Easily confused: stationary and stationery

Using stationary and stationery provides the English language with another opportunity to trip up the unwary.


Stationary means something is not moving; it’s still. For example:

The car is stationary.

The train gradually slowed, until it was stationary.


Stationery refers to the things you have hanging about in your office—envelopes, writing paper etc. For example:

We never have enough stationery in the office.

Shopping for stationery is one of my favourite pastimes.

How do you remember the difference?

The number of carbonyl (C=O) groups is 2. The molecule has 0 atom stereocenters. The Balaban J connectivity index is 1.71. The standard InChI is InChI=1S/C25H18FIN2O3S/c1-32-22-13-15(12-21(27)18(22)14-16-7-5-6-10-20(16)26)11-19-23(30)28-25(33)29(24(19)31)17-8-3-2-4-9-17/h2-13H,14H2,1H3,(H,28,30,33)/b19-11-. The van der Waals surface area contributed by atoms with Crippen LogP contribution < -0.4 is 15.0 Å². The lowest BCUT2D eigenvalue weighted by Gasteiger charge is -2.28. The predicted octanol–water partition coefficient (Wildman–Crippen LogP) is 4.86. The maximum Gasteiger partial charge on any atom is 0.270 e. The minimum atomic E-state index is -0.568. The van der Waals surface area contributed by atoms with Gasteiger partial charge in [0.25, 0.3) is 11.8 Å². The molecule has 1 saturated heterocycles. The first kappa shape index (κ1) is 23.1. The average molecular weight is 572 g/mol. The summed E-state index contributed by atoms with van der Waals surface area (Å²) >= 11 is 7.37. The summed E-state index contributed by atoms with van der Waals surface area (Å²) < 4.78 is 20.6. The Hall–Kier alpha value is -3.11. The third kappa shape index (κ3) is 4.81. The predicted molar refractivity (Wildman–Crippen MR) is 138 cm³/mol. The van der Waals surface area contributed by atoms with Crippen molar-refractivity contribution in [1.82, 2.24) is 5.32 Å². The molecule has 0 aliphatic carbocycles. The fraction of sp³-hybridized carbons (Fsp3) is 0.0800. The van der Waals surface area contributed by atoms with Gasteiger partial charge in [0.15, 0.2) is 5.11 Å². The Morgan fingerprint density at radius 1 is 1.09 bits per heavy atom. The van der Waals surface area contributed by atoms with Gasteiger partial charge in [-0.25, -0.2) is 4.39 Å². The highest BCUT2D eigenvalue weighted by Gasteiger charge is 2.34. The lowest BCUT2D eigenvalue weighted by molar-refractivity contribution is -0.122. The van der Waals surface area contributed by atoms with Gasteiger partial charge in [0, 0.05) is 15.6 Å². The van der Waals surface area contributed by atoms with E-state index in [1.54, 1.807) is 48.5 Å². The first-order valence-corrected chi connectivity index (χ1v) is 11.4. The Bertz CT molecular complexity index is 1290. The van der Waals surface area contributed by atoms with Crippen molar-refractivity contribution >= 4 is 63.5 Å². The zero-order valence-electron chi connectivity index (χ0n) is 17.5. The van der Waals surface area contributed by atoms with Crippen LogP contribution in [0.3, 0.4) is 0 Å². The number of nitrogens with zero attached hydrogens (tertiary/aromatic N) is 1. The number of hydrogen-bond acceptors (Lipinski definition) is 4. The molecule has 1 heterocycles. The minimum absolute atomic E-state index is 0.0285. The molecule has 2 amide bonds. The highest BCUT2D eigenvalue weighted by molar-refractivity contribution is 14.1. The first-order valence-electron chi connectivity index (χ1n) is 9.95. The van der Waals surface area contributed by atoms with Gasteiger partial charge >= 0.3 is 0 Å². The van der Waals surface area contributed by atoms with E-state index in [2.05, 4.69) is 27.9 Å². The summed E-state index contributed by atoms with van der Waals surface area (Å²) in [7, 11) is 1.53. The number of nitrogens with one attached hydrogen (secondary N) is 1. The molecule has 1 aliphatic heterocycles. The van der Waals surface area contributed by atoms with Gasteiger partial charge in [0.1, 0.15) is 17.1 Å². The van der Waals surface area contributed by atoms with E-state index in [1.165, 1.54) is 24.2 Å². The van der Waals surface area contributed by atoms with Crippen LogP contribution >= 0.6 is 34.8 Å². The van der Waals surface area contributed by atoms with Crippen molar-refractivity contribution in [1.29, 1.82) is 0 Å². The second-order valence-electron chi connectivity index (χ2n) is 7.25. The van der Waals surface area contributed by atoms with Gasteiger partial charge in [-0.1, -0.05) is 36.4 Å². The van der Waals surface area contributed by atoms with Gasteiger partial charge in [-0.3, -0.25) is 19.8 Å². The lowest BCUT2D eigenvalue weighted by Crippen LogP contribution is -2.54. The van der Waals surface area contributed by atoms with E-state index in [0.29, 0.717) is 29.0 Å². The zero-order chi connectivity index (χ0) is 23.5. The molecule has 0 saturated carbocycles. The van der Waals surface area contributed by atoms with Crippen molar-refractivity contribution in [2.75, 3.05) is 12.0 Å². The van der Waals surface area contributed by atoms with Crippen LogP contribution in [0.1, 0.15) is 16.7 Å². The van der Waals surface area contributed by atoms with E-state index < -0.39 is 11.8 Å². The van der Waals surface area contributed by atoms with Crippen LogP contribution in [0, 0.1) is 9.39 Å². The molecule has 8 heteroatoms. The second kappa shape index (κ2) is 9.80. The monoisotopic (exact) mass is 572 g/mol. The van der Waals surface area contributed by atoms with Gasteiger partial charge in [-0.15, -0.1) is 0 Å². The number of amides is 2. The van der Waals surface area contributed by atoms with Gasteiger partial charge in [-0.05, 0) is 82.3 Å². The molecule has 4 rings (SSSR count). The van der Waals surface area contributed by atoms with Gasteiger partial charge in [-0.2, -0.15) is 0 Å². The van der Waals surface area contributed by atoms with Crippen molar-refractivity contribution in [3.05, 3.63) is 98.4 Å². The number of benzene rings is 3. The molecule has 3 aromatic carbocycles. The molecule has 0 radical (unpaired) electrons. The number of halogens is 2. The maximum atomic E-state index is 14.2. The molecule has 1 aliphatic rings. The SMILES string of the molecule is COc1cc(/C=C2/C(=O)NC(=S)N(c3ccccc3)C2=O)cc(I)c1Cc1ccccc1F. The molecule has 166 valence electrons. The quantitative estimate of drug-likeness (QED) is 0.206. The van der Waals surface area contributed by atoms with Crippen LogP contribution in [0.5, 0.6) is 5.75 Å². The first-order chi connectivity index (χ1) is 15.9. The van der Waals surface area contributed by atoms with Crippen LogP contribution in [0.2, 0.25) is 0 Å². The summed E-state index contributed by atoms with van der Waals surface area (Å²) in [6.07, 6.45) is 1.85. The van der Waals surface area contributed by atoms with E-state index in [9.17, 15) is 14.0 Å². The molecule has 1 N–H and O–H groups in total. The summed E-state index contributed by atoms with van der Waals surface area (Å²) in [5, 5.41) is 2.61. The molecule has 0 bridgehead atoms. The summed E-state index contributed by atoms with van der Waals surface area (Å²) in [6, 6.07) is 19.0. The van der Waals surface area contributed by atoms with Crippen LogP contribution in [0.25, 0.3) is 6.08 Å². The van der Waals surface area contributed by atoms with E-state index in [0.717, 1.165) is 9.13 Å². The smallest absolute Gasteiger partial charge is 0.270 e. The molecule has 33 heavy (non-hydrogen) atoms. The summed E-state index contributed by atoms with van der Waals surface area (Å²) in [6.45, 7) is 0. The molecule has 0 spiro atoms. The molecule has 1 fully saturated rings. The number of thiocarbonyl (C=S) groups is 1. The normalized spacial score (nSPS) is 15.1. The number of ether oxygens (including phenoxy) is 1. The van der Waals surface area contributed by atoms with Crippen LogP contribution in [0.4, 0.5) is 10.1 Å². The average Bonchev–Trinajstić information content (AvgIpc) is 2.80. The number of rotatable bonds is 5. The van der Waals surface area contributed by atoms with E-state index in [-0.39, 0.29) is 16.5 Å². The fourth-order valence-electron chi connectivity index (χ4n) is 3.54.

Remember that envelopes start with an E, and stationery, with an E, includes envelopes.  If you write that your car is stationery, you’re telling the world it’s made of paper, envelopes and paper clips. That’s a possibility of course, particularly if you have a vintage car made by British Leyland in the 1970s, but it’s unlikely.





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